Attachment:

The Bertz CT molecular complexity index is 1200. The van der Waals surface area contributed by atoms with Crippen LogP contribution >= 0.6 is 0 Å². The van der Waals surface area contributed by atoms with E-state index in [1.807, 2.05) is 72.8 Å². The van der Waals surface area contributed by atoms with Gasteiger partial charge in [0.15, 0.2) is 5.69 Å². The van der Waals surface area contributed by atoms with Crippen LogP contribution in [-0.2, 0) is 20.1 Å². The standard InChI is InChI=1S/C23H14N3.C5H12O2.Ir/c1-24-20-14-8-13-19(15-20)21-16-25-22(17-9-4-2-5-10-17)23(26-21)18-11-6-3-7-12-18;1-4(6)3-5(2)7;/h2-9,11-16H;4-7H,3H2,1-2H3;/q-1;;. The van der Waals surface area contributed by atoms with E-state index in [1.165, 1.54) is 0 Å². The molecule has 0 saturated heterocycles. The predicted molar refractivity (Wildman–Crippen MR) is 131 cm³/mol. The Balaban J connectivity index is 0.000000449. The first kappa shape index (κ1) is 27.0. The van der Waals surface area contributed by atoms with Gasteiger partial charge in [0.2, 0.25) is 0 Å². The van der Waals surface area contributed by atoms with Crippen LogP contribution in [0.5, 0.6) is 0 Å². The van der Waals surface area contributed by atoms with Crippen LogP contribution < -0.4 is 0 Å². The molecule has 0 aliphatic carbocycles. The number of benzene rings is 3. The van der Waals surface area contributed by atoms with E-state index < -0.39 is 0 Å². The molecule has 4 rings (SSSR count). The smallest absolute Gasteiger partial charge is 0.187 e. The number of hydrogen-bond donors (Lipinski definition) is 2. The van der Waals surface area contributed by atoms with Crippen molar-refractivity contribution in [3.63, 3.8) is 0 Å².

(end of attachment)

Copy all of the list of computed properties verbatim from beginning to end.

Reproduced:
The Bertz CT molecular complexity index is 1200. The van der Waals surface area contributed by atoms with Crippen LogP contribution >= 0.6 is 0 Å². The van der Waals surface area contributed by atoms with E-state index in [1.807, 2.05) is 72.8 Å². The van der Waals surface area contributed by atoms with Gasteiger partial charge in [0.15, 0.2) is 5.69 Å². The van der Waals surface area contributed by atoms with Crippen LogP contribution in [-0.2, 0) is 20.1 Å². The standard InChI is InChI=1S/C23H14N3.C5H12O2.Ir/c1-24-20-14-8-13-19(15-20)21-16-25-22(17-9-4-2-5-10-17)23(26-21)18-11-6-3-7-12-18;1-4(6)3-5(2)7;/h2-9,11-16H;4-7H,3H2,1-2H3;/q-1;;. The van der Waals surface area contributed by atoms with E-state index in [1.165, 1.54) is 0 Å². The molecule has 0 saturated heterocycles. The predicted molar refractivity (Wildman–Crippen MR) is 131 cm³/mol. The Balaban J connectivity index is 0.000000449. The first kappa shape index (κ1) is 27.0. The van der Waals surface area contributed by atoms with Gasteiger partial charge in [0.2, 0.25) is 0 Å². The van der Waals surface area contributed by atoms with Crippen LogP contribution in [0.5, 0.6) is 0 Å². The van der Waals surface area contributed by atoms with Crippen LogP contribution < -0.4 is 0 Å². The molecule has 0 aliphatic carbocycles. The number of benzene rings is 3. The van der Waals surface area contributed by atoms with E-state index < -0.39 is 0 Å². The molecule has 4 rings (SSSR count). The smallest absolute Gasteiger partial charge is 0.187 e. The number of hydrogen-bond donors (Lipinski definition) is 2. The van der Waals surface area contributed by atoms with Crippen molar-refractivity contribution in [3.63, 3.8) is 0 Å².